Horyakureki (Horyaku Calendar) (宝暦暦)
The Horyakureki or Horekireki is a Japanese lunar-solar calendar, formerly used in Japan. It is officially called the Horyaku kojutsugenreki.
Japanese calendar dates are in old lunar calendar style. The Christian Era and dates are in the Gregorian calendar style.
Duration of use
On February 11, 1755, the Horyakureki replaced the Jokyoreki (Jokyo calendar), and was used for 43 years until February 16, 1798.
On February 16, 1798, it was reformed to the Kanseireki (Kansei calendar).
Knowing that the rekiho (method of making calendars) used by the Qing dynasty (the Jikenreki; known in English as the Chinese calendar) was, in fact, based on Western calendrical methods introduced by Jesuit missionaries, Yoshimune TOKUGAWA, the then Seii taishogun (literally, great general who subdues the barbarians), decided to adopt a new calendrical system by introducing Western astronomy with all Christian influence removed, and in accordance with Yoshimune's wishes, Masayoshi NISHIKAWA and Noriyoshi SHIBUKAWA began preparations to reform the calendar. However, because of the untimely sudden death of Yoshimune and the lack of the bakufu (Japanese feudal government headed by a shogun) Tenmongata's influence on the politicians inside the government, Yasukuni TSUCHIMIKADO, Onmyo no kami in Imperial Court (Onmyoryo or bureau of Divination) (see the Tsuchimikado family of the Abe clan (from the Muromachi period to the Meiji period)) took initiative in reforming a new calendar.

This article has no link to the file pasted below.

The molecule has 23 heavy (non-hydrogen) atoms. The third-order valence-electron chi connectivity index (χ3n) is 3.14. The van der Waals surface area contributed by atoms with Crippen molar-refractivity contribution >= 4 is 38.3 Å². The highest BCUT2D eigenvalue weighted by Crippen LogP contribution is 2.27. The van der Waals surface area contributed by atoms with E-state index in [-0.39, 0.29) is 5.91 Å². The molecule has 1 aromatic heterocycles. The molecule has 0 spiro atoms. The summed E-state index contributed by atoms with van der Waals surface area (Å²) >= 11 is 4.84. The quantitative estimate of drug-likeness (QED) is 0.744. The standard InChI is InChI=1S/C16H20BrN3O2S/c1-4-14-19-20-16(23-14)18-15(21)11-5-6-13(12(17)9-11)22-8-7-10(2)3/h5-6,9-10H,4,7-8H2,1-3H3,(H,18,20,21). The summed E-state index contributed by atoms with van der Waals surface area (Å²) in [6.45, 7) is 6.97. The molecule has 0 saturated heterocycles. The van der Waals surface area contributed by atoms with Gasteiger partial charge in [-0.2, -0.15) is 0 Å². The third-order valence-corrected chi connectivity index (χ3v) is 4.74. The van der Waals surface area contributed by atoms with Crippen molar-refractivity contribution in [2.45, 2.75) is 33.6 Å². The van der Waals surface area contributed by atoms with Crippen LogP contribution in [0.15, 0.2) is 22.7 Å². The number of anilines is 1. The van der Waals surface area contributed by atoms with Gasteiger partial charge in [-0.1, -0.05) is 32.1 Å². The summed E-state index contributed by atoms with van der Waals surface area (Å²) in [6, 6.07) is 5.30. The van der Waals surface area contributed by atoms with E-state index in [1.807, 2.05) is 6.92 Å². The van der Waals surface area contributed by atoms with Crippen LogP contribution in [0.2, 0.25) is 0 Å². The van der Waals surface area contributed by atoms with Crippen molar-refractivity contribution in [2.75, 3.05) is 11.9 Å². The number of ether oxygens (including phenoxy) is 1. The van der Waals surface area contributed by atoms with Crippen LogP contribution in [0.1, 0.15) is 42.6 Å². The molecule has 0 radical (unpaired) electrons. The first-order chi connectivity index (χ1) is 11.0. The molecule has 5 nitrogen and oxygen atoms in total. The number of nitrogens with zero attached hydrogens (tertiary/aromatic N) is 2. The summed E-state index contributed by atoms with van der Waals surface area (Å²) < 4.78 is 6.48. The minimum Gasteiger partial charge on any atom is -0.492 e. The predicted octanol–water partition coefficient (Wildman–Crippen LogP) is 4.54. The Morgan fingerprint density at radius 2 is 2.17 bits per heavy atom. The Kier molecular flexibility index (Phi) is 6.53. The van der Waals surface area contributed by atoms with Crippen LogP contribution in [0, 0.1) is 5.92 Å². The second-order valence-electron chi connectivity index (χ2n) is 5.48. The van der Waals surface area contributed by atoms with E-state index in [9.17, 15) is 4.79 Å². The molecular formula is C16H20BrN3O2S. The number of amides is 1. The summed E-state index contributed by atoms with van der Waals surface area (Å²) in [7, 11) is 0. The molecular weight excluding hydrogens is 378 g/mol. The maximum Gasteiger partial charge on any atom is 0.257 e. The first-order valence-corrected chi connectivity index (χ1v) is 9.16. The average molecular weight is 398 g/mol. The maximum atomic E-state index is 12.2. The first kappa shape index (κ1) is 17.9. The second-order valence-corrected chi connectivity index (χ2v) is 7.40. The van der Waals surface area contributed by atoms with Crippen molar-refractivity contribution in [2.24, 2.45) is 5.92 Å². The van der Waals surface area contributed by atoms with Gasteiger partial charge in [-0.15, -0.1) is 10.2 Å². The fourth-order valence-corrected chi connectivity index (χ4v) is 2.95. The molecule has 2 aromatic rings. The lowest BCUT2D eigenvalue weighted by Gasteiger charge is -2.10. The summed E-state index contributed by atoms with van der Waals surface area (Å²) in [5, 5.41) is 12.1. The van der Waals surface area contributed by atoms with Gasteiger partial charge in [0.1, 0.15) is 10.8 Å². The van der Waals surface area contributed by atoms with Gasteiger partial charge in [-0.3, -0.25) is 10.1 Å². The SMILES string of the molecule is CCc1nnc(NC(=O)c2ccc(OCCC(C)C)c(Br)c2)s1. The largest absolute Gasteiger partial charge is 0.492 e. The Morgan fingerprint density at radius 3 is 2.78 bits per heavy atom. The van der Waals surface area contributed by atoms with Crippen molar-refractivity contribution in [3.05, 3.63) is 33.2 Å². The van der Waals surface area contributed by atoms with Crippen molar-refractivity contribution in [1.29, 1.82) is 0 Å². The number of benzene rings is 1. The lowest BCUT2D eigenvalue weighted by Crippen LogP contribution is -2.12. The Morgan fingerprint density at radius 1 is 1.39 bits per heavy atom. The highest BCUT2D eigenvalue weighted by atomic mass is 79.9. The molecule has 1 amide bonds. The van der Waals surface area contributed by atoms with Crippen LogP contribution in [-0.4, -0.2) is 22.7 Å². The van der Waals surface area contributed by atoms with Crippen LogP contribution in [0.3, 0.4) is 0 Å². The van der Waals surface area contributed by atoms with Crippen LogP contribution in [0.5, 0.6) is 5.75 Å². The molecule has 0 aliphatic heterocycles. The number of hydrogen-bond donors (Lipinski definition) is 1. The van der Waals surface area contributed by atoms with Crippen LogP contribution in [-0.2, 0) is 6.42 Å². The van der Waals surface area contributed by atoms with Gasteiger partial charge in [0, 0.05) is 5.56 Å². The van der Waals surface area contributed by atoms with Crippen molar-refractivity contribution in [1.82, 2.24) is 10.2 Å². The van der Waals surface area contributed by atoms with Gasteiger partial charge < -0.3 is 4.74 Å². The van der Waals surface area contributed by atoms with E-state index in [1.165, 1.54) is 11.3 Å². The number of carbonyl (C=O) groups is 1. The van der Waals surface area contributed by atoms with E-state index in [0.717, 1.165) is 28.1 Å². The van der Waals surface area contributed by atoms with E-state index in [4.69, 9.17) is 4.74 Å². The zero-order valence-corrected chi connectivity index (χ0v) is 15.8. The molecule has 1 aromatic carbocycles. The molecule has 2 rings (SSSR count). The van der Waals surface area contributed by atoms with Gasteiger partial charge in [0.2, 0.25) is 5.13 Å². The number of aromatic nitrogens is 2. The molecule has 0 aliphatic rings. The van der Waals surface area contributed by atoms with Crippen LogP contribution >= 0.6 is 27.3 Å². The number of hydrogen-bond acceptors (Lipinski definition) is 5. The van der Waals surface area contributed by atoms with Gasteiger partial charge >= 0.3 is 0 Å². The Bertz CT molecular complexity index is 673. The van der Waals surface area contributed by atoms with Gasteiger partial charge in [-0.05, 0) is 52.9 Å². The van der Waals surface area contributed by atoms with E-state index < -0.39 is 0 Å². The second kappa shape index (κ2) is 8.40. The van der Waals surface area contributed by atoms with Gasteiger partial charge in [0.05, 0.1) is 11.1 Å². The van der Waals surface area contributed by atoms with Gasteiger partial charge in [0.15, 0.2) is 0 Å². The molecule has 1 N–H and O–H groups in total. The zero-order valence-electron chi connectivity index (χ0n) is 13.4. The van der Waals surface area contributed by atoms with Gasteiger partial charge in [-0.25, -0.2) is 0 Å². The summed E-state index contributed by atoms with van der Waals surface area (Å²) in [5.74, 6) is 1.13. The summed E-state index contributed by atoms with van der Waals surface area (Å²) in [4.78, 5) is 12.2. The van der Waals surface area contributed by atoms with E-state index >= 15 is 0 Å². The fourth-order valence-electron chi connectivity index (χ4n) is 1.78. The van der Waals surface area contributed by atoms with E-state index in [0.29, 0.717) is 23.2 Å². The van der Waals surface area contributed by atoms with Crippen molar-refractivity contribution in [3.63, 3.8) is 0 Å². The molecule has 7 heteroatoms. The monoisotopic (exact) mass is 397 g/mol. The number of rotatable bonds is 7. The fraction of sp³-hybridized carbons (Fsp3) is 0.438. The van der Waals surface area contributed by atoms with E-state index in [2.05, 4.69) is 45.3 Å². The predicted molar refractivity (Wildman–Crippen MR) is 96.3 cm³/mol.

As a result, the rekiho of the Horyakureki completed by him was inferior to that of the Jokyoreki; for instance, the official calendar missed the prediction of the solar eclipse on October 7, 1763, which was indicated by many astronomers, such as Shuei ISONAGA in Satsuma Province, Munezane KAWATANI in Tosa Province, Tosato NISHIMURA, and Yosho SOGABE in Kyoto, Yasusuke TOITA, Yorimitsu OTSUKA, and Tsuzo TAKAHASHI in Sendai Province, including Goryu ASADA.
For this reason, the bakufu demanded Bunjiro SASAKI to correct the flaws in the calendar in 1764, and then the revised calendar (revised Horyakureki) was used in 1771.
However, that revised Horyaku calendar also developed many flaws such as the occurrence of 'leaping months without a chuki (a midpoint of a setsu (12 divisions of a year))' in 1773, in 1775 and in 1786, which the Chijunho (a calendar technique of setting leap month and leap day) could never theoretically account for.